Although epigenetics in multicellular organisms is generally thought to be a mechanism involved in differentiation, with epigenetic patterns "reset" when organisms reproduce, there have been some observations of transgenerational epigenetic inheritance (e.g., the phenomenon of paramutation observed in maize). Although most of these multigenerational epigenetic traits are gradually lost over several generations, the possibility remains that multigenerational epigenetics could be another aspect to evolution and adaptation. These effects may require enhancements to the standard conceptual framework of the modern evolutionary synthesis.
Epigenetic features may play a role in short-term adaptation of species by allowing for reversible phenotype variability. The modification of epigenetic features associated with a region of DNA allows organisms, on a multigenerational time scale, to switch between phenotypes that express and repress that particular gene. Whereas the DNA sequence of the region is not mutated, this change is reversible. It has also been speculated that organisms may take advantage of differential mutation rates associated with epigenetic features to control the mutation rates of particular genes.
Epigenetic changes have also been observed to occur in response to environmental exposure—for example, mice given some dietary supplements have epigenetic changes affecting expression of the agouti gene, which affects their fur color, weight, and propensity to develop cancer.
Epigenetic effects in humans
Genomic imprinting and related disorders
Some human disorders are associated with genomic imprinting, a phenomenon in mammals where the father and mother contribute different epigenetic patterns for specific genomic loci in their germ cells. The most well-known case of imprinting in human disorders is that of Angelman syndrome and Prader-Willi syndrome—both can be produced by the same genetic mutation, chromosome 15q partial deletion, and the particular syndrome that will develop depends on whether the mutation is inherited from the child's mother or from their father. This is due to the presence of genomic imprinting in the region. Beckwith-Wiedemann syndrome is also associated with genomic imprinting, often caused by abnormalities in maternal genomic imprinting of a region on chromosome 11.
Transgenerational epigenetic observations
Marcus Pembrey and colleagues also observed that the paternal (but not maternal) grandsons of Swedish boys who were exposed to famine in the 19th century were less likely to die of cardiovascular disease; if food was plentiful then diabetes mortality in the grandchildren increased, suggesting that this was a transgenerational epigenetic inheritance.
Cancer and developmental abnormalities
A variety of compounds are considered as epigenetic carcinogens—they result in an increased incidence of tumors, but they do not show mutagen activity (toxic compounds or pathogens that cause tumors incident to increased regeneration should also be excluded). Examples include diethylstilbestrol, arsenite, hexachlorobenzene, and nickel compounds.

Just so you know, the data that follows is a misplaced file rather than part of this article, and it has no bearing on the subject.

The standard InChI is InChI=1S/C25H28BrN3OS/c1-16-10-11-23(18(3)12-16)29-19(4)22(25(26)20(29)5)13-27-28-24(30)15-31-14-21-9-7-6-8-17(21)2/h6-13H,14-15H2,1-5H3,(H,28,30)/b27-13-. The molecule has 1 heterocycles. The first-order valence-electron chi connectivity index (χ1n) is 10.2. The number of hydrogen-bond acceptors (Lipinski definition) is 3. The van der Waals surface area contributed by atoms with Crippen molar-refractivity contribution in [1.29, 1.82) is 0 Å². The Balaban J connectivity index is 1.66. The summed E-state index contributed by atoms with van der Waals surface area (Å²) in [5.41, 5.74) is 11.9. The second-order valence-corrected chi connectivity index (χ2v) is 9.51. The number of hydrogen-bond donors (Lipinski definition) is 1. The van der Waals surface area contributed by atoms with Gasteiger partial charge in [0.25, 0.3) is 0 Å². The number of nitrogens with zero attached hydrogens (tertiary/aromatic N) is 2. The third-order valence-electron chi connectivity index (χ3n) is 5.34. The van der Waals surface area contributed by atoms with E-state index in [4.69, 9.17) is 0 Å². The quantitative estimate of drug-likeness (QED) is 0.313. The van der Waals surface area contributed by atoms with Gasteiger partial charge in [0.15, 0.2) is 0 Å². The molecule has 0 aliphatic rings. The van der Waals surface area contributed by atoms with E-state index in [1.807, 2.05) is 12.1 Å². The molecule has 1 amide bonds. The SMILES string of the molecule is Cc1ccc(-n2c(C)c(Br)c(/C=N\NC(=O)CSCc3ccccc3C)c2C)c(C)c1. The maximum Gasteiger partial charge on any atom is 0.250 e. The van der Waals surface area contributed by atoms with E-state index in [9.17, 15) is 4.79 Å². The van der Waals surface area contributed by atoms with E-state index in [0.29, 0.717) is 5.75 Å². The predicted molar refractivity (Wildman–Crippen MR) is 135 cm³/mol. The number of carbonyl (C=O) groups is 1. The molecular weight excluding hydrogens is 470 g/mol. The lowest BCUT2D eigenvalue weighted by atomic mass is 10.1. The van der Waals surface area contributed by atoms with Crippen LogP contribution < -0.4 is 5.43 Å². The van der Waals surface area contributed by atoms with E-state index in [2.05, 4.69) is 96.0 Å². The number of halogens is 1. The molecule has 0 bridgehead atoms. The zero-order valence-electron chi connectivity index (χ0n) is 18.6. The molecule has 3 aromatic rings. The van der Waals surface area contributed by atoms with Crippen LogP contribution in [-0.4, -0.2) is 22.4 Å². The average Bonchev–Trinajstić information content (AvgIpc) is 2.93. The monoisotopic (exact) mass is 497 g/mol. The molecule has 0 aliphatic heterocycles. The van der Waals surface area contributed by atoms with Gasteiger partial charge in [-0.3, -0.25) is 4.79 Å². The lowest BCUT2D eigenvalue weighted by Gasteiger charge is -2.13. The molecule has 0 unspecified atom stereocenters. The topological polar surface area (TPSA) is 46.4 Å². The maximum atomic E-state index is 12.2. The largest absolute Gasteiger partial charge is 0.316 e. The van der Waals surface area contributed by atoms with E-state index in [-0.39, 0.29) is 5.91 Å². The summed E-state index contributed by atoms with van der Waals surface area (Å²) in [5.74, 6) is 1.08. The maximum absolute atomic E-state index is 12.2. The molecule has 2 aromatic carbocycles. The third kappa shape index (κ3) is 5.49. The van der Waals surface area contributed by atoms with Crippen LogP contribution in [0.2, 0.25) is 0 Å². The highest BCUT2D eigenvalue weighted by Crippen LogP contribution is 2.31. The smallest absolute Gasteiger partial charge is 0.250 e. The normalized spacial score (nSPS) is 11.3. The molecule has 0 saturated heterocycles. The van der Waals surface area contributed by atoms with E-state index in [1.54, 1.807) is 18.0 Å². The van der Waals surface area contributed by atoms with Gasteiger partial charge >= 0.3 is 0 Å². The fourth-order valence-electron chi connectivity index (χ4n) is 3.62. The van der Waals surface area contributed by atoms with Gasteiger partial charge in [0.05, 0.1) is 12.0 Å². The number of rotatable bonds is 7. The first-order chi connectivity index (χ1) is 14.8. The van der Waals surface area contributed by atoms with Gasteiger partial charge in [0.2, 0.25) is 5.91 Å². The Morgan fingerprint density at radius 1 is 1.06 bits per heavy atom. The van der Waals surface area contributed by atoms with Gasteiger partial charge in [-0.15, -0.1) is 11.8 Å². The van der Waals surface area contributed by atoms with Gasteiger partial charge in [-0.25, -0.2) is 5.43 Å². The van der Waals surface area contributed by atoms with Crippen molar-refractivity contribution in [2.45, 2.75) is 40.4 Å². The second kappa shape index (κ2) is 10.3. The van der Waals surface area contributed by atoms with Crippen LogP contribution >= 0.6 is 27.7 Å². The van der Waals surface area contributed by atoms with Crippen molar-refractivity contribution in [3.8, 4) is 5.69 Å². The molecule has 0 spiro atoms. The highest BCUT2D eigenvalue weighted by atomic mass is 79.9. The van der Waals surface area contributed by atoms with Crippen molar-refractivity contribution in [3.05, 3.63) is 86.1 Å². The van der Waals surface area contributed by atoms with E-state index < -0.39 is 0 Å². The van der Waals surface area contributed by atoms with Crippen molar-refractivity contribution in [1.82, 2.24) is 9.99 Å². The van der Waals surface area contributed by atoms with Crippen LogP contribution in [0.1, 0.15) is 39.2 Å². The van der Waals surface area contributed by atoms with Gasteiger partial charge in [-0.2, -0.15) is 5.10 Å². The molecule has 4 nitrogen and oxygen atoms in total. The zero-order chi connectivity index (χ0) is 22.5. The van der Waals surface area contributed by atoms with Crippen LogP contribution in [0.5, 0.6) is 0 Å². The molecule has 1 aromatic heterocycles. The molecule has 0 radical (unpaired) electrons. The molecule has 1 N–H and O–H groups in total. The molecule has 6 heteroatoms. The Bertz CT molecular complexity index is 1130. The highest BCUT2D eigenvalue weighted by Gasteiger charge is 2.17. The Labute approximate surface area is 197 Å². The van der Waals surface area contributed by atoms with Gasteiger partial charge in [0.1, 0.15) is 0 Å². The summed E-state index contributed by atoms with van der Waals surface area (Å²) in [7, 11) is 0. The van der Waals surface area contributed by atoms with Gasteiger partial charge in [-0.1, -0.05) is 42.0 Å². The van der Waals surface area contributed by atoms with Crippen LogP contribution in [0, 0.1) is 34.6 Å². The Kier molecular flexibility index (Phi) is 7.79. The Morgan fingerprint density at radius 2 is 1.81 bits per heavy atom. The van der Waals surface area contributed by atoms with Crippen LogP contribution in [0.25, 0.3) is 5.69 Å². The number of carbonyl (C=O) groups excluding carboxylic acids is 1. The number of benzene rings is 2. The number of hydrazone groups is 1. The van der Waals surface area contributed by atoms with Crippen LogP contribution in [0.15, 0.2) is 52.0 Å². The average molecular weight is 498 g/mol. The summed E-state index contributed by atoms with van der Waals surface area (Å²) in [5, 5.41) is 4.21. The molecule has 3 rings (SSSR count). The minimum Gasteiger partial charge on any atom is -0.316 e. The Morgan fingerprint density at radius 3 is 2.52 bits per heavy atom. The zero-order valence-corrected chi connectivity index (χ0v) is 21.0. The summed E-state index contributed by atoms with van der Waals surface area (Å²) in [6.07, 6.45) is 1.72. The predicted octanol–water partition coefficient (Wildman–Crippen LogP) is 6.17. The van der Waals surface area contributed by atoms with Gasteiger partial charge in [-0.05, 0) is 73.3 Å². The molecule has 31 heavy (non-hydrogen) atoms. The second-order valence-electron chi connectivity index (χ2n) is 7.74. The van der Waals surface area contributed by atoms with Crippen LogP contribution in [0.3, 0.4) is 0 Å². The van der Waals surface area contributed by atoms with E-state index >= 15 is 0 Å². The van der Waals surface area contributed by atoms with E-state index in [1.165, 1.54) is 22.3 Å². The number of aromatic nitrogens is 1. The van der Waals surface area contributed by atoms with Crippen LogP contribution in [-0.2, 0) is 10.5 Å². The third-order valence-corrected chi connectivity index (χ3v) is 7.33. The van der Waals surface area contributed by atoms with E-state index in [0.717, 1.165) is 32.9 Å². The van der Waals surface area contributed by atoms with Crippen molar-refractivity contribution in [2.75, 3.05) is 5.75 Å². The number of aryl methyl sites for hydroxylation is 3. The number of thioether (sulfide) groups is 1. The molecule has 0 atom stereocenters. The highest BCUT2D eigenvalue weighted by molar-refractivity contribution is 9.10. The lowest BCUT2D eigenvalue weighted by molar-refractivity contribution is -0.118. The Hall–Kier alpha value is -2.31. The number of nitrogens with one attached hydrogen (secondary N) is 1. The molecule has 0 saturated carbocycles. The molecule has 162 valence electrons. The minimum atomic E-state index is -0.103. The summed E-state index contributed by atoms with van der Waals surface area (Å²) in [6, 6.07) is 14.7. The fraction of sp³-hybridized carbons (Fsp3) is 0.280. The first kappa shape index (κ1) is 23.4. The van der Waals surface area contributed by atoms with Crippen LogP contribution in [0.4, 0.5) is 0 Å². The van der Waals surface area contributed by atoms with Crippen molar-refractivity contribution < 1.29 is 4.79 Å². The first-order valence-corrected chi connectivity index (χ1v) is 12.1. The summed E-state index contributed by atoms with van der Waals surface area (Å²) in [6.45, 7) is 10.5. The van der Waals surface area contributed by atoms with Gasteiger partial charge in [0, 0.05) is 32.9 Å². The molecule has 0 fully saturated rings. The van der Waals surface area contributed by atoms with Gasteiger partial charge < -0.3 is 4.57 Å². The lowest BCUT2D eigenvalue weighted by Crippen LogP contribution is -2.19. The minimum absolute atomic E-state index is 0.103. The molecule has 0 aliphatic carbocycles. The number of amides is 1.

Many teratogens exert specific effects on the fetus by epigenetic mechanisms. While epigenetic effects may preserve the effect of a teratogen such as diethylstilbestrol throughout the life of an affected child, the possibility of birth defects resulting from exposure of fathers or in second and succeeding generations of offspring has generally been rejected on theoretical grounds and for lack of evidence. However, a range of male-mediated abnormalities have been demonstrated, and more are likely to exist. FDA label information for Vidaza(tm), a formulation of 5-azacitidine (an unmethylatable analog of cytidine that causes hypomethylation when incorporated into DNA) states that "men should be advised not to father a child" while using the drug, citing evidence in treated male mice of reduced fertility, increased embryo loss, and abnormal embryo development. In rats, endocrine differences were observed in offspring of males exposed to morphine. In mice, second generation effects of diethylstilbesterol have been described occurring by epigenetic mechanisms.
Epigenetics in microorganisms
Bacteria make widespread use of postreplicative DNA methylation for the epigenetic control of DNA-protein interactions. Bacteria make use of DNA adenine methylation (rather than DNA cytosine methylation) as an epigenetic signal. DNA adenine methylation is important in bacteria virulence in organisms such as Escherichia coli, Salmonella, Vibrio, Yersinia, Haemophilus, and Brucella. In Alphaproteobacteria, methylation of adenine regulates the cell cycle and couples gene transcription to DNA replication. In Gammaproteobacteria, adenine methylation provides signals for DNA replication, chromosome segregation, mismatch repair, packaging of bacteriophage, transposase activity and regulation of gene expression.
The yeast prion PSI is generated by a conformational change of a translation termination factor, which is then inherited by daughter cells. This can provide a survival advantage under adverse conditions. This is an example of epigenetic regulation enabling unicellular organisms to respond rapidly to environmental stress. Prions can be viewed as epigenetic agents capable of inducing a phenotypic change without modification of the genome.
- Baldwinian evolution
- Barbara McClintock
- Evolutionary developmental psychology
- Histone code
- Molecular biology
- Somatic epitype
- Synthetic genetic array
- Weismann barrier